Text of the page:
What would our food be like if the humble egg didn't exist? Not only would we lose all the basic egg preparations, like scrambled, poached, and fried eggs, we'd also miss out on some of our most important emulsified sauces, like mayonnaise and hollandaise. Our baked goods, pastries, and breakfast confections would take a major hit—cookies, cakes, custards, waffles, pancakes, and meringues would be far more difficult, and in some cases flat-out impossible, to make. We'd have to say sayonara to tamagoyaki, ciao to frittatas, hasta luego to Spanish tortillas, and au revoir to omelettes. At breakfast, lunch, dinner, or dessert, the absence of eggs would leave our food an unrecognizable shadow of itself. And let's not forget that without eggs, we most certainly wouldn't have chickens—because the egg inarguably came first. Since we're so dependent on eggs, it helps to know a bit about them. Here are the basics, from buying to cooking and beyond.
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Know Your Labels
This term simply indicates that the product is eggs. The label does not guarantee anything about the provenance or quality of the eggs, though they may be minimally processed and contain no added ingredients.
A voluntary certification issued by the USDA, guaranteeing that the hens are fed an organic, vegetarian diet free of antibiotics and pesticides. They are also required to live uncaged in barns with outdoor access, but the amount of time hens are allowed outdoors is undefined.
The hens are not kept in battery cages, an unfortunate industry standard that keeps hens confined to tiny spaces. "Free-range" or "free-roaming" typically means that the hens have some access to the outdoors, though there's no guarantee they actually go there, while "cage-free" may or may not involve the option to go outside.
This label, issued by Humane Farm Animal Care, indicates that the birds are uncaged and have living conditions that meet a minimum standard. This includes a prohibition on molting through starvation, a technique widely practiced in commercial egg production to increase the number of eggs that hens in their second or third season can lay.
Animal Welfare Approved
The Animal Welfare Institute issues this label to eggs from cage-free hens that have continuous outdoor access. The birds are also required to have a certain amount of space, perches, and nesting boxes per flock. They must be allowed to molt naturally, and beak cutting, another industrial standard for egg production, is not allowed.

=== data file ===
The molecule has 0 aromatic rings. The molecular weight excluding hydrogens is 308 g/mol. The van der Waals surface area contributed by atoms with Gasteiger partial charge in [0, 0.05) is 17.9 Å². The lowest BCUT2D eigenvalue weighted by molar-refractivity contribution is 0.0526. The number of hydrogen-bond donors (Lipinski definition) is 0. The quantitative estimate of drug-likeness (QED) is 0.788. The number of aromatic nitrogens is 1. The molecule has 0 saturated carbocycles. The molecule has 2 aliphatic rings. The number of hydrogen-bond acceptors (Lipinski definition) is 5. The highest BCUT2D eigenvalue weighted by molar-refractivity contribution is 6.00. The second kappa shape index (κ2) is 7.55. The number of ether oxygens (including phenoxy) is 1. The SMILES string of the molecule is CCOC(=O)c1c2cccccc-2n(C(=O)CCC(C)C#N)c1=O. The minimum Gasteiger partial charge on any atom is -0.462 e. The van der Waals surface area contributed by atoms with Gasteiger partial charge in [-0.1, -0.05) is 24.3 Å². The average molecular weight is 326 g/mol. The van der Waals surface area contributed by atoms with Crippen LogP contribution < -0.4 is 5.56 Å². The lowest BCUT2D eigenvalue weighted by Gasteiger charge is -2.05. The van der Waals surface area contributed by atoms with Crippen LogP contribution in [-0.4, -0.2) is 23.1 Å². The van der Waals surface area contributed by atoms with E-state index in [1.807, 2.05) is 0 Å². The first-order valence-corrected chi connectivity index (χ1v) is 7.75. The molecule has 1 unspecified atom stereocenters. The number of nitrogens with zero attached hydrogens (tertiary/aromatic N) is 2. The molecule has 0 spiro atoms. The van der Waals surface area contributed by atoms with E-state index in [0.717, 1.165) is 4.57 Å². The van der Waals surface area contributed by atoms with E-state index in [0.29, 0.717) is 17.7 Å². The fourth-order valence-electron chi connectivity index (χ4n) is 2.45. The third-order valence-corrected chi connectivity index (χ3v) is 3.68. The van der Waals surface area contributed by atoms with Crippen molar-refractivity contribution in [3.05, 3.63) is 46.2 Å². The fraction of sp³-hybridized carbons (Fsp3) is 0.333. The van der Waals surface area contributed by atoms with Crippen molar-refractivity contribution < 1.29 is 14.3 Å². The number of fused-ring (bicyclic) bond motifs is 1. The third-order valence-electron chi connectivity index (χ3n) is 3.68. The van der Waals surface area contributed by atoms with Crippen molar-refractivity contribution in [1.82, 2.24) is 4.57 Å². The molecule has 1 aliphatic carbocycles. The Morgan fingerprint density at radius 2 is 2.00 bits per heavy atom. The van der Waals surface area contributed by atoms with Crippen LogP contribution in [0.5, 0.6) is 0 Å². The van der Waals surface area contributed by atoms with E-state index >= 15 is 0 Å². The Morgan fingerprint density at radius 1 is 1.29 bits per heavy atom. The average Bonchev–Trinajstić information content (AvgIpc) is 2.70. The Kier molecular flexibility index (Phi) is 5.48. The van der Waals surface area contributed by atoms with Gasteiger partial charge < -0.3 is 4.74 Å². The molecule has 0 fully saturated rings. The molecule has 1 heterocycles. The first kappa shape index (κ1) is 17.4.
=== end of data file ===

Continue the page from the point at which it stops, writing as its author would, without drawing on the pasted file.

This label conveys that the hens are fed an all-vegetarian diet with no animal by-products, as with certified organic eggs.
Eggs with this label come from hens that are fed a diet—often flaxseeds and occasionally fish oil—that produces omega-3 fatty acids in their yolks.
2.5 ounces each
30 ounces per dozen
2.25 ounces each
27 ounces per dozen
2 ounces each
24 ounces per dozen
1.84 ounces each
21 ounces per dozen
1.5 ounces each
18 ounces per dozen
1.25 ounces each
15 ounces per dozen
US Grade AA
Expect exceptionally thick whites, clean shells, and shallow air cells (the pockets of air at the more blunt end of the egg).
US Grade A
With "reasonably" firm whites, these eggs are the most common supermarket variety.
US Grade B
Due to possible blemishes and thinner whites, this grade is often used for industrial purposes.
What to Look For
Headed to the supermarket and not quite sure what to look for? Here's what you need to know:
- Open the package and make sure none of the eggs are cracked or leaking in the carton.
- Shell color—most often white or brown, but sometimes blue, green, taupe, or speckled—has no bearing on the egg's flavor or quality.
- Eggs sold directly from farms and outside the US may not have their protective cuticles washed off; dirt or feathers may cling to the shells. These are not harmful and can be cleaned off before use.
- Keep in mind that well-written recipes require large eggs unless otherwise specified. Using eggs that are larger or smaller than what a recipe intends can lead to poor results, especially when you're baking.
How to Store
Once you've brought your eggs home, make sure they're packed away properly.
- The USDA recommends refrigerating eggs as soon as you bring them home, as most eggs sold in cartons in the US have been washed of their protective cuticles.